According to a report by Deloitte, businesses need a personalization strategy “enabled by the appropriate data, technology, and architecture” to be most effective, including sweeping (and expensive) hyper-personalization processes and staff training. Wilkerson confirms this analysis by sharing that large companies “rely on millions of data points feeding into the AI algorithms with even more data points on individual users.”
The truth? Hyper-personalization is a huge operation that requires quite a bit of company investment—resources that many small businesses simply don’t have.
How Small Businesses Are Responding
While smaller companies may not be able to adopt comprehensive hyper-personalization technologies due to limited resources, they’re often able to incorporate select components to enhance their current marketing processes.
In its report, Deloitte notes that this effort “can be something as simple as personalized email marketing with name and relevant products included based on previous purchases or something more complex such as a custom landing page.” Continuing, the report states “Some examples of these technical solutions include personalized recommendation engines, chatbots and serving specialized ads on social media to a narrower audience.”
Other viable options include focusing efforts on geo-targeting or location-based targeting, website customization and personalized product recommendations based on user behavior, and more thorough and concentrated segmentation in email marketing.
In fact, small businesses like Glenn Avenue Soap Company in Columbus, Ohio, are implementing audience segmentation in their email marketing with success. They are utilizing a combination of insights gained from website activity and email marketing metrics. As they update their marketing and communications systems, they are doing so with an eye on what may position them to benefit from AI powered hyper-personalization in the future.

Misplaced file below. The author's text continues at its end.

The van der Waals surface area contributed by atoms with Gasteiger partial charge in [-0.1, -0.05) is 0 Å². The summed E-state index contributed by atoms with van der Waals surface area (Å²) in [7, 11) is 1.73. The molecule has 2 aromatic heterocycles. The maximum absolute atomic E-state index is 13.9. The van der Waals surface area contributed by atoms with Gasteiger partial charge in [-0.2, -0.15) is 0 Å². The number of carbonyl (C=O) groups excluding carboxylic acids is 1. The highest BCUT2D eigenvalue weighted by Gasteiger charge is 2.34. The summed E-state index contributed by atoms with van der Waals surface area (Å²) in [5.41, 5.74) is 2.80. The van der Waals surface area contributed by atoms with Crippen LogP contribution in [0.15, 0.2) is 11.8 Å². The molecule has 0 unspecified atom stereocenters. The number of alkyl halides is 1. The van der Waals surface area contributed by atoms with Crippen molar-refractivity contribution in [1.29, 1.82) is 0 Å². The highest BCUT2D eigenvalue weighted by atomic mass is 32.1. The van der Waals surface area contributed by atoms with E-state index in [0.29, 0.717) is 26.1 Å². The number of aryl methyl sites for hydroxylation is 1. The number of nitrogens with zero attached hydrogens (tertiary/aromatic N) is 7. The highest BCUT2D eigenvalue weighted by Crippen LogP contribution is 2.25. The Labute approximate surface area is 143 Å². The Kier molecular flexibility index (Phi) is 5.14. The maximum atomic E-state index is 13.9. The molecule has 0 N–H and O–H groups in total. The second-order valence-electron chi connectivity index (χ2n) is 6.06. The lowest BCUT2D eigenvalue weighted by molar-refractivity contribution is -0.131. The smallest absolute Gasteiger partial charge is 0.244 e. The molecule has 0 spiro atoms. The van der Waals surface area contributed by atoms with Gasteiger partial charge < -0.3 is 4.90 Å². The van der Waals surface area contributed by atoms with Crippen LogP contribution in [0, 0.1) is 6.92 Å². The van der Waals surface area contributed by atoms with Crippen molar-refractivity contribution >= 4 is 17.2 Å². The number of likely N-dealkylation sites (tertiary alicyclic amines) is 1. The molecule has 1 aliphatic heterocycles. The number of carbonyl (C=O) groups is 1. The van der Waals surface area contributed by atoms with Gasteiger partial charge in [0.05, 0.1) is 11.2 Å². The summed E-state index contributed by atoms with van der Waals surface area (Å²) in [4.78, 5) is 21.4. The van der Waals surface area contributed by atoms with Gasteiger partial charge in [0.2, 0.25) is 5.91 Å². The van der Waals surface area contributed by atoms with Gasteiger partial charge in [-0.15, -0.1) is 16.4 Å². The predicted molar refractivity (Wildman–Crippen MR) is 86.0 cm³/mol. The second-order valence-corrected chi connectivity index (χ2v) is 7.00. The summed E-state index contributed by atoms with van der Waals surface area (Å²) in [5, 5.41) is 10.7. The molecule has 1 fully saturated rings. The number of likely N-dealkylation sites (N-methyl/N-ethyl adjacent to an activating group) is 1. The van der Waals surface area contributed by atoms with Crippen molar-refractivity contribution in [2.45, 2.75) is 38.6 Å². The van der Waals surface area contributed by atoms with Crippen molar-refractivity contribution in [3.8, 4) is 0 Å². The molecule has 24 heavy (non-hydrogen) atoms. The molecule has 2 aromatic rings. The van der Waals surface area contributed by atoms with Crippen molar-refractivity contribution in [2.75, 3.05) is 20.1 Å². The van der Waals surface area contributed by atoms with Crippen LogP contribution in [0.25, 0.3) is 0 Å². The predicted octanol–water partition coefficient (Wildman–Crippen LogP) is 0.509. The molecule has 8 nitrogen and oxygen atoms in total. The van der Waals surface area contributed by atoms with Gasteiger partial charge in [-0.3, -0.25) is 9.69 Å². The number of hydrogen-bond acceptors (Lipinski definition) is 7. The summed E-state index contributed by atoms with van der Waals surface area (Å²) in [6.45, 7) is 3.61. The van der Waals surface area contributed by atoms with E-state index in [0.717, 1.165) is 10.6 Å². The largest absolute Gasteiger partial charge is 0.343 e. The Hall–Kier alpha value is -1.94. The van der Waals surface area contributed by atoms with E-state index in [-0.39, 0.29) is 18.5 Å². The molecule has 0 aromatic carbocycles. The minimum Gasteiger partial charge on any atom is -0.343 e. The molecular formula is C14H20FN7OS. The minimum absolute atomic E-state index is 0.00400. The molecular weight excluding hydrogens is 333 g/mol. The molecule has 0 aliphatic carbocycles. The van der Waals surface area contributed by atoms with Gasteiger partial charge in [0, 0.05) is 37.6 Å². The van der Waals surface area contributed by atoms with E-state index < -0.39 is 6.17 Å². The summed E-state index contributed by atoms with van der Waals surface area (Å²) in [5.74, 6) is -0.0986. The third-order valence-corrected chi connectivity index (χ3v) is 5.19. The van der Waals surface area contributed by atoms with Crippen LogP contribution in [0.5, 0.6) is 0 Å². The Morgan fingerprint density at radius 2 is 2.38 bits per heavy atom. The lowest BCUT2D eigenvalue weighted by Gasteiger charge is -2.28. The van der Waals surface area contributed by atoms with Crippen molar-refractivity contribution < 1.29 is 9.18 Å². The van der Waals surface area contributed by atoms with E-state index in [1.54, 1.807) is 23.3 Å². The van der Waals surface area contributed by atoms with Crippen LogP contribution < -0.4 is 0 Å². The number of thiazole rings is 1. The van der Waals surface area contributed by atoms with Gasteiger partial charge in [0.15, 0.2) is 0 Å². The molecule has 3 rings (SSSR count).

Many small and medium businesses can, and are, incorporating certain elements of hyper-personalization and utilizing tailored marketing tools, but it will be some time before widespread AI-powered processes are commonplace across organizations small and large.
“Simply put,” says Wilkerson, “it is too early for medium to small businesses to adopt the major components of [AI-powered hyper-personalization] technology.”
Gradually, as these technologies are available and affordable for the masses, the digital marketing landscape will change. Wilkerson is hopeful: “Eventually, it will be a huge return, and the rest of the internet will adapt.”
Visit our website to stay up to date on the latest business trends and their workplace implications. Connect with us on social media to share what you’re seeing in the world of AI-powered hyper-personalization.
MBA Research and Curriculum Center is dedicated to supporting educators in the preparation of students for careers in the areas of business management, finance, marketing, hospitality management, and entrepreneurship. Established in 1971, we are a not-for-profit operated and governed by a consortium of state education departments.